Who are you, and why should I read your book?

For writers, and especially readers, there is a sea of books out there. Oceans of words, plots, characters, all vying for our attention. Sometimes I feel like the deck is stacked against us as writers, that, to mix metaphors, our little boat will sink without a trace. Sometimes as a reader I feel callous and capricious, picking one book over another based on flimsy evidence, a gut feeling, a blurb, a review, a friend’s recommendation. Sometimes I feel like a complete contrarian with my so-called “rules” like ‘I don’t read bestsellers’ or ‘I don’t read [a genre].’ I’m often wrong if I will just give a book a chance. But as I get older my reading time seems so precious. I want to read what I want to read.

So the question for writers becomes ‘Who do I write for’? And its corollary: ‘Who am I?’

I grew up reading mysteries like Nancy Drew, devouring the entire library collection the summer I was eleven. But I moved away after that and didn’t rediscover the genre until my thirties when women began writing great mysteries, women like Sue Grafton, Marcia Muller, and Sara Paretsky, transforming what had been in America a frequently dark and hard man’s world. My first novel wasn’t a mystery but a 1920s western set in Wyoming. I enjoyed writing the sections that dealt with a traumatic/dramatic event in the past, and went on to write my first mystery.

Something happened though, and it was September 11, 2001. I couldn’t write about violent death for a long time after, and I stopped reading anything remotely gory. Death was on the news and in my heart. I needed my reading to comfort me, to provide escape as always but to provide a respite from the awful present. Twelve years on, that really hasn’t changed. Yes, I read mysteries again but I have come to terms with my sensibilities and accept them. And my writing has changed too.

My books written since 9/11 (my last series mystery came out in 2002) are different, and I think, better for facing the horrors of that day. Not necessarily better written, but closer to the person I am. Although I can rubberneck at car crashes with the best of them I’m not really interested in violent death. I don’t want to read about serial killers or psychos or hit men. I am interested in the drama that can come out of violent events, as before, but now I like things like family dynamics, the drama of growing up, of dealing with difficult people, the way people relate to each other. That, to me, is the essence of fiction, what I love the best. I’m not discounting all the other wonderful aspects of fiction that you may like to write or read. Absolutely not. I am just trying to focus on what it means to me. Because fiction writing is one of the most intimate communications in the world. As a writer I am asking you to spend days with me, follow me on a chaotic journey, imagine the story I imagined, to like the people I concoct, to care about them and what happens to them.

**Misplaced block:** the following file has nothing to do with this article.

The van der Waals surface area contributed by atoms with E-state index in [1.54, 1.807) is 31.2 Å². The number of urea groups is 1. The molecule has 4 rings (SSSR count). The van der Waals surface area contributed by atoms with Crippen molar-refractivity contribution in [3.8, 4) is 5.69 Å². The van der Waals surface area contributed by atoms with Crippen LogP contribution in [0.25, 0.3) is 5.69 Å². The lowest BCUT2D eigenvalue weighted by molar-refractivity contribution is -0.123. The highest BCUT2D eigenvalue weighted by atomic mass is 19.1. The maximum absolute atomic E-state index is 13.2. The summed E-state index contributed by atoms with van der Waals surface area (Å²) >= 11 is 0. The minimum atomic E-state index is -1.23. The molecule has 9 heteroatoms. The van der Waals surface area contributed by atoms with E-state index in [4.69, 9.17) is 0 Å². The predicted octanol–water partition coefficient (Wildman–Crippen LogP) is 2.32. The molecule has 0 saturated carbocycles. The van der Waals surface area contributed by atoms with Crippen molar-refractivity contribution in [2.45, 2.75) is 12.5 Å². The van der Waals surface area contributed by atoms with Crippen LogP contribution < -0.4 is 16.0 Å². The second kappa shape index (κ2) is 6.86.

In a recent review of my latest book, a thriller with explosions and other violent stuff (okay, I’m not entirely reformed), the reviewer wrote this line at the end, intending I assume to provide a balanced report: “The mystery and intrigue are engaging, the changing landscapes are described subtly but artfully.  By the conclusion, everything else seems almost a backdrop for McClendon’s tale of her protagonist’s own self-discovery.” Did that cost me a star? I can live with that. My character’s self-discovery is what all my stories are about, pure and simple. The events that happen, the actions taken, the drama and trauma done, serve one purpose: defining the protagonist’s true inner story.

Not everyone cares about that. There are readers who will never look twice at my books, never read the description, never glance at the blurbs. And that’s okay. I don’t write for them. I write for people who have my sensibilities. It’s all I can do. I would rather give those readers a deep, satisfying experience if at all possible.  I write for people who want to examine their own lives along side my character’s, who enjoy a little introspection, who marvel at the way people can hurt and love each other, who feel the strange and wonderful ties to family.

That’s who I am, and that’s why you should read a book of mine. For pleasure, for comfort, for a puzzle, for a secret (I admit: I love a good secret identity), for some laughs, and for at least one sentimental moment. But if you don’t want that in a story, I understand.

I’ve given up murder (mostly) so you don’t need to worry. 🙂

————-

Lise McClendon’s new novel (now under construction) will take the reader back to France and the Bennett sisters of Blackbird Fly. For a sneak peek click here.

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Author: Lise McClendon

writer, filmmaker, blogger, publisher, snow lover, sun worshiper, woman.

3 thoughts on “Who are you, and why should I read your book?”

  1. As in your writing, I try to have my protagonist “grow” in each Christy Bristol Astrology Mystery. I think my readers are invested enough in my protagonist, a reluctant astrologer who works at a low-level job in law enforcement. I think many readers can relate to being the underdog in a large system. And hey–the astrology is fun! Might learn something.

    1. Thanks for the comment, Sunny. I love the way you’ve described your character’s inner conflict of being, well, under-employed. That makes for such good drama and helps her grow. And astrology IS fun! (I’m an Aquarius!)

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